[24] One might object that it makes little sense to call a failure to appreciate the value of something a bias, as this is a moral rather than an empirical disagreement, to which I would respond: 1) the two are not as easy to separate as is commonly supposed (cf. Putnam, 2002), 2) one clearly can be biased against fairly considering an argument for a moral position — for instance, we can imagine an example where someone encounters a moral position and then, due to being brought up in a culture that dislikes that moral position, fails to properly engage with and understand this position, although this person would in fact agree with it upon reflection; such a failure can fairly be said to be due to bias — and 3) at any rate, the question concerning what it is like to experience certain states of consciousness is a factual matter, including how horrible they are deemed from the inside, and this is something we can be factually wrong about as outside observers.

[25] Not that sparing our own mental health is not a good reason for not doing something potentially traumatizing, but the question is just whether it is really worth letting our view of our personal and collective purpose in life be handicapped and biased, at the very least less well-informed than it otherwise could be, for that reason. Whether such self-imposed ignorance can really be justified, both to ourselves and the world at large.

[26] Again, Robin Hanson and Kevin Simler’s book The Elephant in the Brain makes an excellent case for this claim.

[27] And hence being animated by this principle is perfectly compatible with living a happy, joyous, and meaningful life. Indeed, I would argue that it provides the deepest meaning one could possibly find.

[28] I suspect both the content and phrasing of the last couple of sentences are inspired by the following quote I saw written on Facebook by Robert Daoust: “What is at the center of the universe of ethics, I suggest, is not the sun of the good and its play of bad shadows, but the black hole of suffering.”

Suffering, Infinity, and Universe Anti-Natalism

Questions that concern infinite amounts of value seem worth spending some time contemplating, even if those questions are of a highly speculative nature. For instance, if we assume a general expected value framework of a kind where we evaluate the expected value of a given outcome based on its probability multiplied by its value, then any more than an infinitesimal probability of an outcome that has infinite value would imply that this outcome has infinite expected value. And hence that the expected value of such an outcome would trump that of any outcome with a “mere” finite amount of value.

Therefore, on this framework, even strongly convinced finitists are not exempt from taking seriously the possibility that infinities, of one ethically relevant kind or another, may be real. For however strong a conviction one may hold, maintaining only an infinitesimal probability that infinite value outcomes of some sort could be real seems difficult to defend.

Bounding the Influence of Expected Value Thinking

It is worth making clear, as a preliminary note, that we may reasonably put a bound on how much weight we give such an expected value framework in our ethical deliberations, so as to avoid crazy conclusions and actions; or simply to preserve our sanity, which may also be a priority for some.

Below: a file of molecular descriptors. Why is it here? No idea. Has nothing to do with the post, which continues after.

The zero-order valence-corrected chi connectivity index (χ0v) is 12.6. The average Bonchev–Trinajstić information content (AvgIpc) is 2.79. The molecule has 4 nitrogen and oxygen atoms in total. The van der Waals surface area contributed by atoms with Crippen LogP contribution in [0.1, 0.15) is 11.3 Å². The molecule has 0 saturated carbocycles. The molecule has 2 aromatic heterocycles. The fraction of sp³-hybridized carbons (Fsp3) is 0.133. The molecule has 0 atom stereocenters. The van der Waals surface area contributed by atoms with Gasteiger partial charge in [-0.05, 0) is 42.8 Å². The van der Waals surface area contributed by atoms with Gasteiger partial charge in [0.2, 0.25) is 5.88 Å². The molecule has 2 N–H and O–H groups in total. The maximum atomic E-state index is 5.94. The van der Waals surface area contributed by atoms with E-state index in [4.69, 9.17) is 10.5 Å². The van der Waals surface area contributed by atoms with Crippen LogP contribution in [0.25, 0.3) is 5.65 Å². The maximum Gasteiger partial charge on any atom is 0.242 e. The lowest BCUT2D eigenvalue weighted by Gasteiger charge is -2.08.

In fact, it is easy to point to good reasons for why we should constrain the influence of such a framework on our decisions. For although it seems implausible to entirely reject such an expected value framework in one’s moral reasoning, it would seem equally implausible to consider such a framework complete and exhaustive in itself. One reason being that thinking in terms of expected value is just one way to theorize about the world among many others, and it seems difficult to justify granting it a particularly privileged status among these, especially given a tool-like conception of our thinking: if all our thinking about the world is best thought of as a tool that helps us navigate in the world rather than a set of Platonic ideals that perfectly track truths in a transcendent way, it seems difficult to elevate a single class of these tools, such as thinking in terms of expected value, to a higher status than all others. But also given that we cannot readily put numbers on most things in practice, both due to a lack of time in most real-world situations and because, even when we do have time, the numbers we assign are often bound to be entirely speculative, if at all meaningful in the first place.

Just as we need more than theoretical physics to navigate in the physical world, it seems likely that we will do well to not only rely on an expected value framework to navigate the moral landscape, and this holds true even if all we care about is to maximize or minimize the realization of a certain class of states. Using only a single style of thinking makes us inherently vulnerable to mistakes in our judgments, and hence resting everything on one style of thinking without limits seems risky and unwise.

It therefore seems reasonable to limit the influence of this framework, and indeed any single framework, and one proposed way of doing so is by giving it only a limited number of the seats of one’s notional moral parliament; say, 40 percent of them. In this way, we should be better able to avoid the vulnerabilities of relying on a single framework, while remaining open to be guided by its inputs.

What Can Be the Case?

To get an overview, let us begin by briefly surveying (at least some of) the landscape of the conceivable possibilities concerning the size of the universe. Or, more precisely, the conceivable possibilities concerning the axiological size of the universe. For it is indeed possible, at least abstractly, for the universe to be physically finite, yet axiologically infinite; for instance, if some states of suffering are infinitely disvaluable, then a universe containing one or more of such states would be axiologically infinite, even if physically finite.